Who was Vlad Dracula aka Vlad the Impaler?

Born in the early 1400’s as Vlad III, Prince of Wallachia (now known as Romania), this ruler had a variety of monikers. The first was Vlad Dracula, which means “Son of Dracul” and was adapted from his nobleman father Vlad II Dracul. And then there’s the universally known Vlad the Impaler, a name derived from his reputation for torture and mutilation of his enemies. But he had quite the journey towards such cruelty, and it all began when he was captured by the Ottoman Empire in 1442.

Map of Wallachia and Transylvania region 1400's

“The sultan held Vlad and his brother as hostages to ensure that their father, Vlad II, behaved himself in the ongoing war between Turkey and Hungary,” said historian Elizabeth Miller. While the two boys were treated decently, being taught in science and philosophy as their father returned to Wallachia, Vlad III felt reasonable hostility towards his captivity. It came to a head when Vlad Dracula was ousted as ruler of his country and later killed by noblemen. Vlad III made it his mission to reclaim his late father’s seat from Vladislav II, which he did for a mere two months before the latter returned from the Balkans to reclaim his throne. 

In the years after, Vlad III switched teams and severed his ties from Ottoman governors to obtain military support from King Ladislaus V of Hungary. After the fall of Constantinople in 1454, he achieved his goals and was named voivode of Wallachia in 1456. That’s when the bloodshed began.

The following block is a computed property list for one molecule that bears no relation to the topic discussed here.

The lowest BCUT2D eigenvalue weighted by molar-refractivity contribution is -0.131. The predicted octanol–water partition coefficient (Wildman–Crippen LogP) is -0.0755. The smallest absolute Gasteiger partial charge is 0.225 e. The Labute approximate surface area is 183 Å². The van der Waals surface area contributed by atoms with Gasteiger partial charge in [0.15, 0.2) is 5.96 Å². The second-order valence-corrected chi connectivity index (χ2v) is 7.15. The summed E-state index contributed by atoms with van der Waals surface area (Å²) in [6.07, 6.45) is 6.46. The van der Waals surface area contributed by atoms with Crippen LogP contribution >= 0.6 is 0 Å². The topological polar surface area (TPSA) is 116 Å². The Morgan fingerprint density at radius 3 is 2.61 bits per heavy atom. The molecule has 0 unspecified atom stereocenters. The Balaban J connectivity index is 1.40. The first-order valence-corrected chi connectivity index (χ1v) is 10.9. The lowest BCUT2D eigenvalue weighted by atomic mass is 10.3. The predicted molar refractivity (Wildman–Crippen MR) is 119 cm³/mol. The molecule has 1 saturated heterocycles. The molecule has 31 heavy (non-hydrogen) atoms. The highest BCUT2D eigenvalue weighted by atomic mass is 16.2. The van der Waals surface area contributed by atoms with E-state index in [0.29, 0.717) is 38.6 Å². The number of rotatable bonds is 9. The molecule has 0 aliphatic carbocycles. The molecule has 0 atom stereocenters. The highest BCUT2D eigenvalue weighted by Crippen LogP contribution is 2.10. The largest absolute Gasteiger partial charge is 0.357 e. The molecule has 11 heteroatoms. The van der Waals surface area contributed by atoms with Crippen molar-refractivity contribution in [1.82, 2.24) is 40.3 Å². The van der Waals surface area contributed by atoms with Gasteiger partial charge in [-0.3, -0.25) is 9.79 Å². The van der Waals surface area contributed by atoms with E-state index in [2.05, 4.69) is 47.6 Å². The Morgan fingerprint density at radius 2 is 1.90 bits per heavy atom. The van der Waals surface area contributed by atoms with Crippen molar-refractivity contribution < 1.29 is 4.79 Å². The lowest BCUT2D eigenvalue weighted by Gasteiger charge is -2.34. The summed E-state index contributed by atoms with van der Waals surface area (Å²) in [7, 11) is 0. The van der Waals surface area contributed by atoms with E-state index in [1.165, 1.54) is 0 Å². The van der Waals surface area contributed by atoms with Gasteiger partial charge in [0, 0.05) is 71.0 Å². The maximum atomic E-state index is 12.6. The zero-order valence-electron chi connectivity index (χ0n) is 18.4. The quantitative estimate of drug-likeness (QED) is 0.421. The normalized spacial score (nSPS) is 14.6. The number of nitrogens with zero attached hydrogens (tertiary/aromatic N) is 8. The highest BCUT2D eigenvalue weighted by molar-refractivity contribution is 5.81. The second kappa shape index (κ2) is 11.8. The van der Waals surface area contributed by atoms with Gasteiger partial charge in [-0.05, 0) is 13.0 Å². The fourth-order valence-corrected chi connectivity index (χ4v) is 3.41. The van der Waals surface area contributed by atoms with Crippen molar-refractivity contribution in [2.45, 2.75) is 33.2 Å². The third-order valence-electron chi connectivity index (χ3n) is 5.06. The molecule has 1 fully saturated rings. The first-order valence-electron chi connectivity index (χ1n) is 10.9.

How did Vlad Dracula get his name? 

Bran castle Vlad Dracula's castle in Transilvania

Tales of Vlad III’s lust for blood have been told for centuries. One tells of two Catholic monks that he had impaled to “assist them in their journey to heaven,” before butchering their donkey as well. Another time, diplomatic envoys declined to remove their hats for religious reasons upon a meeting with the voivode, only for Vlad to keep the hats forever on their heads by nailing them to their skulls. Perhaps one of the most famous, however, is the time that Vlad III invited hundreds of unsuspecting and feuding boyars to dinner –  before having them stabbed and then impaling their still-twitching bodies. Red Wedding from Game of Thrones vibes, anyone? The most widely-believed reason for the dinner massacre was that the boyars were causing strife and dysfunction amongst the land, and Vlad simply did what he had to do… but we’re more inclined to believe that he just liked the violence and power that came with it. 

“I have killed peasants, men and women, old and young, who lived at Oblucitza and Novoselo, where the Danube flows into the sea,” Vlad III wrote to a military ally in the late 1400’s. “We killed 23,884 Turks, without counting those whom we burned in homes or the Turks whose heads were cut by our soldiers.” His body count is believed to be around 80,000 – with 20,000 being impaled and put on display in the city. The violence continued until his death in the 1470’s.

How did Vlad Dracula inspire Dracula?

Dracula by Bram Stoker Book Cover

As you can see, Count Dracula and Vlad Dracula aren’t exactly the same person. The two biggest similarities are likely a surname and sensational taste for blood, but they share other traits as well. The Transylvanian setting, reputation as an outcast, and desire for vengeance are just a few other mutual characteristics between the Romanian prince and the classic horror icon. Was Dracula a real person? Not exactly, but he had a beautifully bloodthirsty real-life inspiration!

Sources

https://www.livescience.com/40843-real-dracula-vlad-the-impaler.html

https://www.nbcnews.com/sciencemain/vlad-impaler-real-dracula-was-absolutely-vicious-8c11505315

https://en.wikipedia.org/wiki/Vlad_the_Impaler#CITEREFFlorescuMcNally1989